Nov 26, 2007

Origins of Jain Migration into Murshidabad

by Dr. Felix Valyi

Origins of Jain Migration into Murshidabad
[Some of the links are now outdated. Any help with links to the
history of Murshidabad in the 17th-20th centuries will be much
appreciated. RKD 12/18/98]

Murshidabad, the capital of Bengal after the demise of Mughal rule
was founded by Murshid Quli Khan, the nawab of Bengal from 1704 to
1725, in the early 18th. century (dates?). Nawabi rule attracted,
among others, bankers and merchants and foremost among them were the
Rajasthani bankers who came to Murshidabad seeking new fortunes.

The name of the Jagat Seths is known to every Indian as the one of
the most (in)famous names in the recent history of Bengal.
Originally, they came to prominence for the vast wealth they
accumulated as the Nawab's banker (the title Jagat Seth means Banker
to the World). Since Bengal was perhaps the richest subah of the
Mughal Empire, this should not be too surprising: in the early 18th.
centry, even for a decade or two after Aurangazeb's death in 1707,
the Mughal Empire was still strong, revenues were collected and writ
of the Mughal subahdar still meant something. It was only the sack of
Delhi by Nadir Shah and and the subsequent sacking of Delhi by the
Marathas that led to Mughal power being publicly and irrefutably
reduced to a cipher by 1839.

In course of events, Murshid Quli Khan was succeed to the subahdari
of Bengal by Shuja Khan (1725-1739) and then by Alivardi Khan (1740-
1756) and finally by abysmally incompetent Siraj-ud-Daulah (1756-7).
It was during the rule of the latter that matters came to a head with
the British and in the climactic showdown, the then Jagat Seth played
a pivotal and treacherous role together with Siraj's maternal uncle
Mir Jafar, Umichand and Rai Durlabh in the determining the outcome of
the battle of Plassey in 1757. At Plassey, Robert Clive, commanding a
troop of 400 riflemen of the East India Company and with half of
Siraj's army commanded by Jafar and Durlabh in his back pocket,
defeated the ill-organized forces of an utterly debauched and
degenerate young nawab whose only qualification to govern Bengal was
that he was Alivardi Khan's grandson.[1]

This event is widely accepted as the beginning of the British Indian
Empire. The British went on to defeat the Empreror Shah Alam II at
Buxar in 1764 and in 1765 the diwani of Bengal passed away to London
for the annual sum of Rs 2,600,000 to be paid to Delhi by the East
India Company. The traitor Mir Jafar was installed as the Nawab by
the British and ruled as such from 1757 to 1760, when he fell out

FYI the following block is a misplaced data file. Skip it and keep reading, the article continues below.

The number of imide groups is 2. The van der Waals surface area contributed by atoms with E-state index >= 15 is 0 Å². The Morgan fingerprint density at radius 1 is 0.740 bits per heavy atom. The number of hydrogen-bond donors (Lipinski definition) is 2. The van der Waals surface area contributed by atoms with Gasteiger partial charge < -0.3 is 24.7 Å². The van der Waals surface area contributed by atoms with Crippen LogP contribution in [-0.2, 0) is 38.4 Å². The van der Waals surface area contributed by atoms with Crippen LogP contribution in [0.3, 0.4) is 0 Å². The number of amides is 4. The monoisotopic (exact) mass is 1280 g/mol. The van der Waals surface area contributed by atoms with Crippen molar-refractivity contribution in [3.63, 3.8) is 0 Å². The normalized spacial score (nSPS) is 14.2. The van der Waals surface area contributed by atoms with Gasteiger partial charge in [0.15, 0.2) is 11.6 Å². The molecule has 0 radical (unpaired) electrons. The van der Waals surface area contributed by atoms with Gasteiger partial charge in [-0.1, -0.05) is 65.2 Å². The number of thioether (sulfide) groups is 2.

with the British and was taken and killed by Mir Kasim Ali, a
relative of Siraj-ud-Daulah.

Treason didn't pay off for the Jagat Seth himself either. Eventually,
he was imprisoned in Monghyr fort by Mir Kasim Ali (1760-1763) who
became Nawab after the traitorous Mir Jafar had fallen from British
grace. The last of the "Jagat" Seths came to his end when he was
rolled off the ramparts of Monghyr Fort into the river. The family of
the Jagat Seth were devout Jains and as they had prospered, they had
performed many of the traditional Jain acts of piety -- culminating
in their role as the trustees of the Jain tirtha at Pareshnath
(Shikharji tirth), which they kept up till long after Plassey (till
the early part of the 19th. century in fact). The family house and
the Jain temple the Jagat Seths built still stand in the village of
Nashipur in Murishdabad.[2]. They and their community of Jains are
known as the Johori Sath as they were orignially jewellers by trade
and had gone into banking much later.[3]

Other Jains came to Murshidabad too, drawn by the promise of trade
and banking for Murshidabad had become the economic center of Bengal -
- silk, muslin, ivory, agriculture all promised good trade and good
trade prmised good banking opportunities. Several families settled in
the twin town of Jiaganj and Azimganj and this became the nucleus of
the Murshidabad Jain community or the Murshidabad Sangh. In course of
time, banking, trade and jagirs and later, zamindaris acquired under
the Permanent Settlement enabled some of these families to become
quite prominent in various acts of Jain piety. The five "heads" of
this community were the Budh Singh Pratap Singh Dugars, the "Azimganj
Raj" Dudhorias, the Nahars, the "Meghraj Mymensingh" Kotharis and the
Nowlakhas (PKD?). At its peak, this community numbered about 100 Jain
households at most, perhaps fewer (PKD?). The Jains of the twin towns
of Jiaganj and Azimganj are known as Sheherwali or the city dwellers
and with the gradual economic devastation of Murshidabad during
British rule, they have mostly moved to Calcutta but retain very
strong connections to Jiaganj and Azimganj.[4]

Murshidabad as a Jain Tirtha Today

Between them, Jiaganj and Azimganj have several temples and the